Lavender, the latest album from longtime Key favorite Nandi Rose Plunkett, which was released back in in April, is an utterly arresting set of largely electronic art-pop, compositionally intricate yet with an immediacy and intimacy comparable to past Half Waif tourmates Mitski and Julien Baker. This explicitly autumnal song, released last month (along with a making-of documentary video) as part of Weathervane’s Shaking Through series, is a stand-alone track, but it’s also clearly of a piece with (or at least in conversation with) the album, both thematically and musically. Plunkett’s grandmother, who passed last September, is a major presence in Lavender’s songs, and also its indirect namesake – she used to purify and perfume her house with the titular herb – but the album was actually written and recorded prior to her death, which means this is the first new Half Waif song to be created in the aftermath of that loss. Plunkett invokes her grandmother here, first, by way of a different botanical fragrance – the bergamot of Earl Grey tea – and, throughout much of the song, addresses her more directly than she ever does on the album, in an unmistakably raw, sometimes wailing expression of grief. Musically too, while straddling a wide dynamic range, the song is more visceral and harder hitting than what we’ve heard before from Half Waif, with a rockier edge largely courtesy of guitarist Aidan Carlo (who also plays with Plunkett in the New Jersey indie-rock outfit Pinegrove) and, especially, the band’s new-ish drummer Robin Baytas, who brings a ferocious precision to his blending of electronic and acoustic drums.
Half Waif will open for our boy (Sandy) Alex G – who’s evidently still rocking those parentheses – at the First Unitarian Church, at a sold out show on Friday November 16th, and again at an added-by-popular-demand second show Saturday November 17th.
4. Advance Base – “Dolores & Kimberly”
After more than a decade of crafting lo-fi, low-key electronic bummer-pop as Casiotone for the Painfully Alone – one of the most descriptive and accurate band names ever – Owen Ashworth shifted gears to this less attention-grabbing moniker (taken from the title of a CftPA rarities compilation), notching up his music’s fidelity in the process. Ashworth also runs the Chicago-based Orindal record label, the current home to fellow indie vet (and sometime collaborator) Dear Nora and to the Philly bands Hello Shark and Friendship, who share his penchant for writerly yet poignantly plain-spoken narratives intoned atop gorgeously soft, downcast musical settings. That’s a pretty good summation of Animal Companionship, the third Advance Base album, which is full of warm, bell-like keyboard tones – it feels a lot like Christmas – and lyrical character sketches that will melt your little snowflake heart. The touching yet slightly ambiguous “Dolores & Kimberly” depicts a couple starting from scratch in an unnamed Indiana town, its understated sweetness somewhat mottled by the revelation that that the narrator left behind a family in another state after meeting the song’s addressee (identified only as “you”) online. (The song’s unsung title – and perhaps the lyric sheet’s clarification that the abandoned spouse is named “Jesse,” not “Jessie” – are the only hints as to the protagonists’ gender, a detail which may or may not color the song’s emotional impact.)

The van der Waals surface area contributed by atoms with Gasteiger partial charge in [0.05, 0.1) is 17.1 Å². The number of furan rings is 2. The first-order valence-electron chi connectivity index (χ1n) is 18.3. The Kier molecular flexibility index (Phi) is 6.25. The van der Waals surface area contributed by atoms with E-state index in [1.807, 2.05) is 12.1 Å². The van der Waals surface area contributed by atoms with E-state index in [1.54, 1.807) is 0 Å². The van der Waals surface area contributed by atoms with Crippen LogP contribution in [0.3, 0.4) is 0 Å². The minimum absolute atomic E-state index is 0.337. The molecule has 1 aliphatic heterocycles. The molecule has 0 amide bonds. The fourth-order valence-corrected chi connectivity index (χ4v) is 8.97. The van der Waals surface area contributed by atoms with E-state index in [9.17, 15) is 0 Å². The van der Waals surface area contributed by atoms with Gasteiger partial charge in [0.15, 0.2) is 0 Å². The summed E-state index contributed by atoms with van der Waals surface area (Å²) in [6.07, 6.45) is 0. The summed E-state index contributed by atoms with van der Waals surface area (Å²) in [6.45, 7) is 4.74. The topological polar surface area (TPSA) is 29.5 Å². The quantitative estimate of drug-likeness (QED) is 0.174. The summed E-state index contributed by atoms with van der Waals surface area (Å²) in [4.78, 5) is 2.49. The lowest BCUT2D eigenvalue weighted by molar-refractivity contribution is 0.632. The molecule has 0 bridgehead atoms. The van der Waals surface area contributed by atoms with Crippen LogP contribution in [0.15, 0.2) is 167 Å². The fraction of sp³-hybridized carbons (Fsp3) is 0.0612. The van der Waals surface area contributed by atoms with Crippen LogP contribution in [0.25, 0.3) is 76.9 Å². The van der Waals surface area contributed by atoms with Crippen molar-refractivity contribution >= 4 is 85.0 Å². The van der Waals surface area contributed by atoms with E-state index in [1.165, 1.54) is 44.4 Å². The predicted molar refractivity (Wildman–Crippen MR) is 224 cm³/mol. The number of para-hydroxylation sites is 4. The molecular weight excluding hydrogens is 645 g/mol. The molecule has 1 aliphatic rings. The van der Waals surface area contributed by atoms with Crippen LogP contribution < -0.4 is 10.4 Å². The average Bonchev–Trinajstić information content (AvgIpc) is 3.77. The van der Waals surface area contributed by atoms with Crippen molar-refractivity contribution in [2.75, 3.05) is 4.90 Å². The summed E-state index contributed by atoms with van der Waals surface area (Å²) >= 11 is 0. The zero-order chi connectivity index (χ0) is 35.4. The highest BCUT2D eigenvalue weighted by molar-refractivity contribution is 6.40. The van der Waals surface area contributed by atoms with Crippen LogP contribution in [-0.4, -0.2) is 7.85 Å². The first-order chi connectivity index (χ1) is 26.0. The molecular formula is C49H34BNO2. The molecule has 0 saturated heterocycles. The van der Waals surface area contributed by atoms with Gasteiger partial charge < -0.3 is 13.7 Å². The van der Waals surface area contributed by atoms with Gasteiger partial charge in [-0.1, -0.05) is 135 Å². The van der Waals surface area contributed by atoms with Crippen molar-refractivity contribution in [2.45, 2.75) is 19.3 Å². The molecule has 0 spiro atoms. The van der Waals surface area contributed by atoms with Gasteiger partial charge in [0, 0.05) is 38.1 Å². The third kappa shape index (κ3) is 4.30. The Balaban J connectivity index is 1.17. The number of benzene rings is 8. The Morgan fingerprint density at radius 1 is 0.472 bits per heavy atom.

5. The Goon Sax – “Making Time 4 Love”
And while we’re on the topic of romance and ambiguity: There’s a great moment at the start of “Making Time 4 Love” – the song that kicks off We’re Not Talking, the second full-length from this teenage-kickin’ Brisbane trio – when Louis Forster lingers, hesitantly, on the opening line (“I…..felt happy when…”), stretching out the seconds before its unexpected conclusion (“…you said you didn’t want me”) snaps the song into jaunty, clip-clopping gear. From there it gallivants forward, through verses which ably set out the album’s jangly, shambling shingle, toward a suddenly swoony refrain. And then the strings swoop down: first, to adorn one fabulously unromantic encapsulation of adolescent romance (“…let’s feel nervous in your room again”) and later, abetted by a pert trumpet, to underline the song’s titular declaration (“I’m trying to make time for love”), which sounds a bit like Forster resolving to eat more fiber. (A couple songs later, he confides: “I never knew what love meant/and I still don’t.”) Those treacly strings are largely an anomaly on the album: there’s plenty of earnest sweetness throughout, but it’s primarily the naturally occurring sweetness of youth (the biological byproduct of all that angst-laden emotional writhing, perhaps?), and not a function of studio embellishment. It’s not that the strings don’t suit the song – they sound great – but they feel deliberately, deliciously incongruous in this scrappy context, like a sarcastic provocation or, at best, an evocation of impossibly aspirational, unattainable Hollywood-style “laaahve.”